A Thai juvenile detention centre is hoping to change the lives of young offenders by showing them Asif Kapadia's acclaimed Amy Winehouse documentary.
A Thai juvenile detention centre is hoping to change the lives of young offenders by showing them Asif Kapadia’s acclaimed Amy Winehouse documentary.
Officials from the Thai Health Promotion Foundation and the Stop Drink Network gathered 100 young male offenders, university students and youth groups together in Bangkok to screen “Amy”, reported The Guradian.
An official from the Stop Drink Network expressed hope that Winehouse’s harrowing story will convince teenage drug and violence offenders to turn their lives around.
“I think Amy’s story is a real story that reflects real problems in the society, especially among teenagers,” organisation spokeperson Kamron Chudecha said.
“When Amy felt too much pressured, she acted out and started drinking, but she was gifted and she found that gift. It’s not too late for the students to find their gifts and learn from her mistakes.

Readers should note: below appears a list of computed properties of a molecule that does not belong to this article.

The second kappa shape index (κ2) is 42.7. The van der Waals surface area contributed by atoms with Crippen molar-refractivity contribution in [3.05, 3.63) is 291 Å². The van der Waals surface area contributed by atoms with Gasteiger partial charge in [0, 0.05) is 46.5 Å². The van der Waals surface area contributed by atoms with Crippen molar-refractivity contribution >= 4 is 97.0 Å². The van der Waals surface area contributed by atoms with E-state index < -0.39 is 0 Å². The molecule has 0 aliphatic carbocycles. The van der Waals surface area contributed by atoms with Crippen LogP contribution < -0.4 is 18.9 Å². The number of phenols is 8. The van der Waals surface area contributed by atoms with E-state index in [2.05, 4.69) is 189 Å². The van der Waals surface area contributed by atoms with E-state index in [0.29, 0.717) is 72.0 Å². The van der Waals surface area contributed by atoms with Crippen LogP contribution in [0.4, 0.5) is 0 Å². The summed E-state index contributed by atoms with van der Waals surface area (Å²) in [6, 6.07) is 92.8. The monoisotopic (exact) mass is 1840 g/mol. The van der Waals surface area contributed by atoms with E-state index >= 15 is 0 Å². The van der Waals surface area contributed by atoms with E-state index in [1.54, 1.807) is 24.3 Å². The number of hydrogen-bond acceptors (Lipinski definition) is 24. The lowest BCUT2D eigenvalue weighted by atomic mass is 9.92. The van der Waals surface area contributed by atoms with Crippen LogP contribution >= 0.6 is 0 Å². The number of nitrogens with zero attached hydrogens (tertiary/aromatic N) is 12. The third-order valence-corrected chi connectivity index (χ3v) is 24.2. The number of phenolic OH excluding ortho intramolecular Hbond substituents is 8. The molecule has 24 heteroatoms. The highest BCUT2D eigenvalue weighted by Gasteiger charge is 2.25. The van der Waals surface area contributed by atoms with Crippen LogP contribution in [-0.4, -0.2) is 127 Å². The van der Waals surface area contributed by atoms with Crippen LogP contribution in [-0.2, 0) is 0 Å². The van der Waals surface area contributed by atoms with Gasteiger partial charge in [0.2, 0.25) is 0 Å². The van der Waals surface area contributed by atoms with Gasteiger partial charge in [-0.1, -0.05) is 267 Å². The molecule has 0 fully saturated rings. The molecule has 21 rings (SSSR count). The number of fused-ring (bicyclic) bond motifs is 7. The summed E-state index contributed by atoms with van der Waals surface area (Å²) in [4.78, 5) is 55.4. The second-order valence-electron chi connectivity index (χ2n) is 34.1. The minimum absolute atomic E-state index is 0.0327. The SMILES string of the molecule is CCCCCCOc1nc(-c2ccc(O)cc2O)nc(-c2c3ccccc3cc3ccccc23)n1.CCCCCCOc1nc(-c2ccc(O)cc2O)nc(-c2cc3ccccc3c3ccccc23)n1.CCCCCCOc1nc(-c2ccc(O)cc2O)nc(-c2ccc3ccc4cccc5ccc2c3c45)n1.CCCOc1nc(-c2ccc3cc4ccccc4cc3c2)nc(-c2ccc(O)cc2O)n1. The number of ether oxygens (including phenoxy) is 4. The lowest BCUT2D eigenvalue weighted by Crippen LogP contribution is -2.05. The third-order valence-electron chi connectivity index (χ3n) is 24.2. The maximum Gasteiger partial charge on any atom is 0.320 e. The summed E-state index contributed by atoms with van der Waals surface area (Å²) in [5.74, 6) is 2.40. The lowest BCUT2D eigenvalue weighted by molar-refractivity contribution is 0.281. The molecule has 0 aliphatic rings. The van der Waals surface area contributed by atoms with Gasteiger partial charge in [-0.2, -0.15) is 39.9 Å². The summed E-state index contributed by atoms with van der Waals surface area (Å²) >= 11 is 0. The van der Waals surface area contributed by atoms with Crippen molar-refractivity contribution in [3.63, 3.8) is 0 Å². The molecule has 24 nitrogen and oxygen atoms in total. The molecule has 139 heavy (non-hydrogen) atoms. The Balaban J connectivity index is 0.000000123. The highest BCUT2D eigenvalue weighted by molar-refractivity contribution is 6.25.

“When one hits rock bottom, it takes a lot of courage to fight the loneliness and criticism, like when Amy has to fight the media attention and people around her. Amy lost the battle, but these kids still have a chance,” Chudecha said.
This “Amy” screening was the latest installment of a continuing policy for young offenders to examine consequences of their actions through movies and books.
“Amy” chronicled the rise and tragic fall of Winehouse, one of pop music’s rising stars before her passing in 2011.
Kapadia’s documentary was released in the UK earlier this year to positive critical reviews, although the singer’s family have been less enthusiastic.